5. Losing Our Heads: Beheadings in Literature and Culture by Regina Janes. The fact that there’s an entire book devoted to this subject gives meaning to my life, and almost convinces me there’s a god.

6. Mutants: On Genetic Variety and the Human Body by Armand Marie Leroi. The Two-headed Boy, And Other Medical Marvels by Jan Bondeson. The Last Sideshow, a book of photographs by Hanspeter Schneider. Inside the Live Reptile Tent: The Twilight World of Carnival Midway, text by Bruce Caron, photographs by Jeff Brouws. Monsters: Human Freaks in America’s Gilded Age: The Photographs of Chas Eisenmann, edited by Michael Mitchell. As these titles remind us, we’ve lost the ability to stare without Puritan guilt or the intellectual agonies of Political Correctness. In these pages, we find ourselves face to face with the Utterly Other. Stare, and stare some more, and be forever changed.

7. My Last Sigh by Luis Bunuel. As sublimely dry and sophisticated as the martinis whose virtues he extols, the great Surrealist’s breezy, effortlessly charming memoir is a time capsule from a lost world, when conversation over cocktails was an art. A master raconteur and wicked wit, Bunuel regales us with tales of Dali, anti-clerical bon mots, and profound insights into the filmmaker’s art. Before you know it, you’ve reached the bottom of the martini shaker and the book is over. What’s not to love about a chatty, self-deprecating autobiography that includes an entire chapter on the vital importance of the martini in the creative process and a detailed recipe for the author’s own variation on that immortal theme, the Bunueloni? Favorite passage: Bunuel’s description of the ideal martini, in which a shaft of sunlight passes through a bottle of Noilly Prat and thence into a brimming glass of Bombay gin, as “the generative powers of the Holy Ghost pierced the virgin’s hymen.”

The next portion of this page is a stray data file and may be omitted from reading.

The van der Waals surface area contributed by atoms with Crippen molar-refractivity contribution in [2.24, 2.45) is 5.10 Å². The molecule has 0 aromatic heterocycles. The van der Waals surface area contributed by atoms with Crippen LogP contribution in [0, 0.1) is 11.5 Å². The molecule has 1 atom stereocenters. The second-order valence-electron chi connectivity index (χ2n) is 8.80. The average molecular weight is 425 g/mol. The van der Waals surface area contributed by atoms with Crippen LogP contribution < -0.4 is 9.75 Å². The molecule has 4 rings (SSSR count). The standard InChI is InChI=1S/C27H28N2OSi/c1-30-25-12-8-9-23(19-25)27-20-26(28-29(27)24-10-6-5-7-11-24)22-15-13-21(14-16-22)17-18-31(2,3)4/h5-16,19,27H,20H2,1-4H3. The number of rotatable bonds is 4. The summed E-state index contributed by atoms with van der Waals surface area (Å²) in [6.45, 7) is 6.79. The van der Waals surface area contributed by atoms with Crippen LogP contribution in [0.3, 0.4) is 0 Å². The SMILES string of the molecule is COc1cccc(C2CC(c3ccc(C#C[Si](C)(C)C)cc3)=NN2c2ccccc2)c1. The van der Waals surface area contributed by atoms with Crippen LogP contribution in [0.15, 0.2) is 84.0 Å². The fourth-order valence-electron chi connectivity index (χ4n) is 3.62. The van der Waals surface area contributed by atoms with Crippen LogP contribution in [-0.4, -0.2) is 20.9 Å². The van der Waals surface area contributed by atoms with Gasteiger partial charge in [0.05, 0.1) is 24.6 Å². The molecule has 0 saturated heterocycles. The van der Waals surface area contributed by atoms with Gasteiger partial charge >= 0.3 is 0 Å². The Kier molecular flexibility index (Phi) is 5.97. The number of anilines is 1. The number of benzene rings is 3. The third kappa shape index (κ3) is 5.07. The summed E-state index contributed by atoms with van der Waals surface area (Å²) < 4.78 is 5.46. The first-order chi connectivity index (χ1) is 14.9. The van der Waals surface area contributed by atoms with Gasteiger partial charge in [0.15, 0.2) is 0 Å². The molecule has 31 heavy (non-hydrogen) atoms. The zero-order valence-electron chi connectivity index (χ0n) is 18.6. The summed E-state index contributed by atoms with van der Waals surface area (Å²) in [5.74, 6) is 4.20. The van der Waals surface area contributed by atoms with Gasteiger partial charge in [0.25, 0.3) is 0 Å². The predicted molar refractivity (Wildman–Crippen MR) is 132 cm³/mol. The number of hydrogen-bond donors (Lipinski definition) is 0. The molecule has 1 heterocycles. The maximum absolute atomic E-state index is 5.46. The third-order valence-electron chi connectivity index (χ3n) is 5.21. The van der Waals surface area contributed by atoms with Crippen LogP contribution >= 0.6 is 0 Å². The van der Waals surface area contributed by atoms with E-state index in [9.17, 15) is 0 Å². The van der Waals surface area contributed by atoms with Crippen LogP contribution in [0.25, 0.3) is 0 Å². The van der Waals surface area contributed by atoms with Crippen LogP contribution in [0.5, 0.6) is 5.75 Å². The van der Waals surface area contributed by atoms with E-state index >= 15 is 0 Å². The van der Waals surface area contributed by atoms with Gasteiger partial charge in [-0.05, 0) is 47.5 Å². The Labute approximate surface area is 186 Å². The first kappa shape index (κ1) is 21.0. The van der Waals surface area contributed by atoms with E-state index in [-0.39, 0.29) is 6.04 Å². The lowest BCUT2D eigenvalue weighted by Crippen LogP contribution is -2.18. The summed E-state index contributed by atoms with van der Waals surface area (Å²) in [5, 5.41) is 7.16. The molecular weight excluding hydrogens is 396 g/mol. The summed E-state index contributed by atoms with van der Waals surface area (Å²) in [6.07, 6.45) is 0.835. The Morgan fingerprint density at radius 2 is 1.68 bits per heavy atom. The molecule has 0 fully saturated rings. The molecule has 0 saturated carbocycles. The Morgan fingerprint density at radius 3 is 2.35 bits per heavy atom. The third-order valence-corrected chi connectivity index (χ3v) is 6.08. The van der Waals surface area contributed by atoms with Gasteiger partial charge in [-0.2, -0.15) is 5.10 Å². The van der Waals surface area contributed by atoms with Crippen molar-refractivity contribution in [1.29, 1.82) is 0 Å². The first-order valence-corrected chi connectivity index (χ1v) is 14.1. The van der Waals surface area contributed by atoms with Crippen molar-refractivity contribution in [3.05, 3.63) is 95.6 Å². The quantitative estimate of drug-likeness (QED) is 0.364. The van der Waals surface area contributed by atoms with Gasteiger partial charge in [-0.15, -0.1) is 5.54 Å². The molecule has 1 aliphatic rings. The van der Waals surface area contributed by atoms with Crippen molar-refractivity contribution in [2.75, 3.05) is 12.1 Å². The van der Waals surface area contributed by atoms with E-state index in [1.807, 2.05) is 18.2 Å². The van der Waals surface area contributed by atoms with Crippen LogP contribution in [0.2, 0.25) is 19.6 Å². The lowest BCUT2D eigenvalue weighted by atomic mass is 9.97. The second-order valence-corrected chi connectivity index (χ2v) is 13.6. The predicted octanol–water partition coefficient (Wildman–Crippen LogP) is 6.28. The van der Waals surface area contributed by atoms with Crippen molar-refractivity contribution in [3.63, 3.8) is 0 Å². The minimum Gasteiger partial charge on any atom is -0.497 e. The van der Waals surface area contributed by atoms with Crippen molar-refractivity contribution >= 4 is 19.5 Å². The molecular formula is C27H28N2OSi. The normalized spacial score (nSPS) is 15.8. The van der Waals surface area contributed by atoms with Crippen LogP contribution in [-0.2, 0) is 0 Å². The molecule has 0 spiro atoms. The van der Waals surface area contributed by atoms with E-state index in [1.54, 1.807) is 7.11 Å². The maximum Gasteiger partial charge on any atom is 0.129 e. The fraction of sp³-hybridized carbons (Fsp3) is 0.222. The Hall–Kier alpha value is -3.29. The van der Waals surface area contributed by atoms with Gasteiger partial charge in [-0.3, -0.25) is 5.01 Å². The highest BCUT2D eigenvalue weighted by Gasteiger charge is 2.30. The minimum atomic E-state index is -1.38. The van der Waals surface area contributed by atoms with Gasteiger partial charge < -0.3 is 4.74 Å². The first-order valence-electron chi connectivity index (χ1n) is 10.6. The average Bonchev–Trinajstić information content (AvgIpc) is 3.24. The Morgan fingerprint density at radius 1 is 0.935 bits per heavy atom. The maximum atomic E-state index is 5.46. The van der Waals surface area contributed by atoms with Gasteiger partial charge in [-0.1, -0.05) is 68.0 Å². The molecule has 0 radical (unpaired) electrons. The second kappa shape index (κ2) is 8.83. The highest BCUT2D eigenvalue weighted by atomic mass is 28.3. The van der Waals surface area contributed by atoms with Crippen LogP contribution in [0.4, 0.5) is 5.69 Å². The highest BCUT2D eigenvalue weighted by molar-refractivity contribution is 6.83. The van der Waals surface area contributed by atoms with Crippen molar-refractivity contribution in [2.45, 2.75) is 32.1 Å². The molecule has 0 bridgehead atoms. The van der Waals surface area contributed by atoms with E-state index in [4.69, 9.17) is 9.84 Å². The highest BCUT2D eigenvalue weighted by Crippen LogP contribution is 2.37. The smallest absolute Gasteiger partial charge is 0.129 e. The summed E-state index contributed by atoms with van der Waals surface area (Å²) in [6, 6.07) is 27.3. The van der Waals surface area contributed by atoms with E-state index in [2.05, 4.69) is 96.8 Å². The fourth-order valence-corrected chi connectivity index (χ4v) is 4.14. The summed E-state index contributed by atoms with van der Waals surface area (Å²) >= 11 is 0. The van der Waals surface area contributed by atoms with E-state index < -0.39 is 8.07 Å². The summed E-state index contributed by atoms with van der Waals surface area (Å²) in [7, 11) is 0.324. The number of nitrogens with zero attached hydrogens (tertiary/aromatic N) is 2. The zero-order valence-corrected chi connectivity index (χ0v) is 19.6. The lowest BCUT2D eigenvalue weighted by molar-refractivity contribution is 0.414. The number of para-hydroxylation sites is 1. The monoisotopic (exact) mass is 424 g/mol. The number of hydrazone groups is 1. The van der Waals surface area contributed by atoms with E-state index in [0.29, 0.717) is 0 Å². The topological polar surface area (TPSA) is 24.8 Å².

8. The Nutshell Studies of Unexplained Death by Corinne May Botz. One of the strangest little books ever published. From the Amazon blurb: “Bizarre and utterly fascinating, The Nutshell Studies of Unexplained Death is a dark and disturbing photographic journey through criminal cases and the mind of Frances Glessner Lee–grandmother, dollhouse-maker, and master criminal investigator. Photographer Corinne May Botz stumbled across the “Nutshell Studies” while making a video about women who collect dollhouses. On the suggestion of a collector, she visited the Baltmore Medical Examiner’s Office, where Lee’s miniature reconstructions of crime scenes were on display. The macabre dioramas fascinated and repulsed her: “I was entranced by the details: the porcelain doll with a broken arm in the attic, the grains of sugar on the kitchen floor…I was also riveted by the miniature corpses. Shot in bed, collapsed in the bathtub, hung in the attic and stabbed in the closet; all were eternally frozen in miniature rooms that had become their tombs.” Can you believe it has a competitor? The Dollhouse Murders: A Forensic Expert Investigates 6 Little Crimes by Thomas Mauriello, Ann Darby; photographs by John Consoli.

9. The Red Hourglass: Lives of the Predators by Gordon Grice. A mordant masterpiece, in which the author invents a genre all his own: Nature Gothic. The chapter titles—“Tarantula,” “Recluse,” “Mantid,” “Black Widow,” “Rattlesnake”—tell it all. Fascinated by the alien ways of the nonhuman world, Grice combines the sardonic deadpan of noir fiction with the best naturalists’ unsentimental scrutiny of animal behavior and a rural midwesterner’s applied knowledge of the predator-prey relationship. A Jean-Henri Fabre for literati who drive pickups with rifle racks.